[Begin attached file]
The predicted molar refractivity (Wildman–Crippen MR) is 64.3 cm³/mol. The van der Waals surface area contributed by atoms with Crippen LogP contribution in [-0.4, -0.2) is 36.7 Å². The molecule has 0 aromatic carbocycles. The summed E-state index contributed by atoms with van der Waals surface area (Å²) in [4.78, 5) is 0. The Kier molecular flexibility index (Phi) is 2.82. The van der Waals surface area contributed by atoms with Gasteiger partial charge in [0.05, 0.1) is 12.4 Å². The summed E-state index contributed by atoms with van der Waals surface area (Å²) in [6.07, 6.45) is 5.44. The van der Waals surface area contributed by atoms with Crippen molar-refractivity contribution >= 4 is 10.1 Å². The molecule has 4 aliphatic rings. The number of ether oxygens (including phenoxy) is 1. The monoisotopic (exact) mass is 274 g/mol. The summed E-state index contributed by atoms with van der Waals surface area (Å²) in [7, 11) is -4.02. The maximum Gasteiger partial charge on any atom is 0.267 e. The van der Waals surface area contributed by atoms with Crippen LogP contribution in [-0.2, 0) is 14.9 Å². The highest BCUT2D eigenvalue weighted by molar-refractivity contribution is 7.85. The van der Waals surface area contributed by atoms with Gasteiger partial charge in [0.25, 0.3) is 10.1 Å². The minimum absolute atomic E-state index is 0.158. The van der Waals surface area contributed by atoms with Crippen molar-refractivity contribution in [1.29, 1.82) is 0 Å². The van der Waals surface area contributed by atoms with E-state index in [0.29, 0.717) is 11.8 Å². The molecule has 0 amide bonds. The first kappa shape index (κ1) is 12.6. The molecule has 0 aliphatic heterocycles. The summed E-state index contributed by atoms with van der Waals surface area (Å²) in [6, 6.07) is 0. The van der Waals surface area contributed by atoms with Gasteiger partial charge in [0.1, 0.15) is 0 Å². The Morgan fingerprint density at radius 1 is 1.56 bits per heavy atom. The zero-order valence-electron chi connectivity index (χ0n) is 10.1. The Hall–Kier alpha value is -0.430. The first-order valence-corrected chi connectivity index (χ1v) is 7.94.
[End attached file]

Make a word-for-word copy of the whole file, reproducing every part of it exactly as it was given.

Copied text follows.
The predicted molar refractivity (Wildman–Crippen MR) is 64.3 cm³/mol. The van der Waals surface area contributed by atoms with Crippen LogP contribution in [-0.4, -0.2) is 36.7 Å². The molecule has 0 aromatic carbocycles. The summed E-state index contributed by atoms with van der Waals surface area (Å²) in [4.78, 5) is 0. The Kier molecular flexibility index (Phi) is 2.82. The van der Waals surface area contributed by atoms with Gasteiger partial charge in [0.05, 0.1) is 12.4 Å². The summed E-state index contributed by atoms with van der Waals surface area (Å²) in [6.07, 6.45) is 5.44. The van der Waals surface area contributed by atoms with Crippen molar-refractivity contribution >= 4 is 10.1 Å². The molecule has 4 aliphatic rings. The number of ether oxygens (including phenoxy) is 1. The monoisotopic (exact) mass is 274 g/mol. The summed E-state index contributed by atoms with van der Waals surface area (Å²) in [7, 11) is -4.02. The maximum Gasteiger partial charge on any atom is 0.267 e. The van der Waals surface area contributed by atoms with Crippen LogP contribution in [-0.2, 0) is 14.9 Å². The highest BCUT2D eigenvalue weighted by molar-refractivity contribution is 7.85. The van der Waals surface area contributed by atoms with Gasteiger partial charge in [0.25, 0.3) is 10.1 Å². The minimum absolute atomic E-state index is 0.158. The van der Waals surface area contributed by atoms with Crippen molar-refractivity contribution in [1.29, 1.82) is 0 Å². The van der Waals surface area contributed by atoms with E-state index in [0.29, 0.717) is 11.8 Å². The molecule has 0 amide bonds. The first kappa shape index (κ1) is 12.6. The molecule has 0 aliphatic heterocycles. The summed E-state index contributed by atoms with van der Waals surface area (Å²) in [6, 6.07) is 0. The van der Waals surface area contributed by atoms with Gasteiger partial charge in [0.1, 0.15) is 0 Å². The Morgan fingerprint density at radius 1 is 1.56 bits per heavy atom. The zero-order valence-electron chi connectivity index (χ0n) is 10.1. The Hall–Kier alpha value is -0.430. The first-order valence-corrected chi connectivity index (χ1v) is 7.94.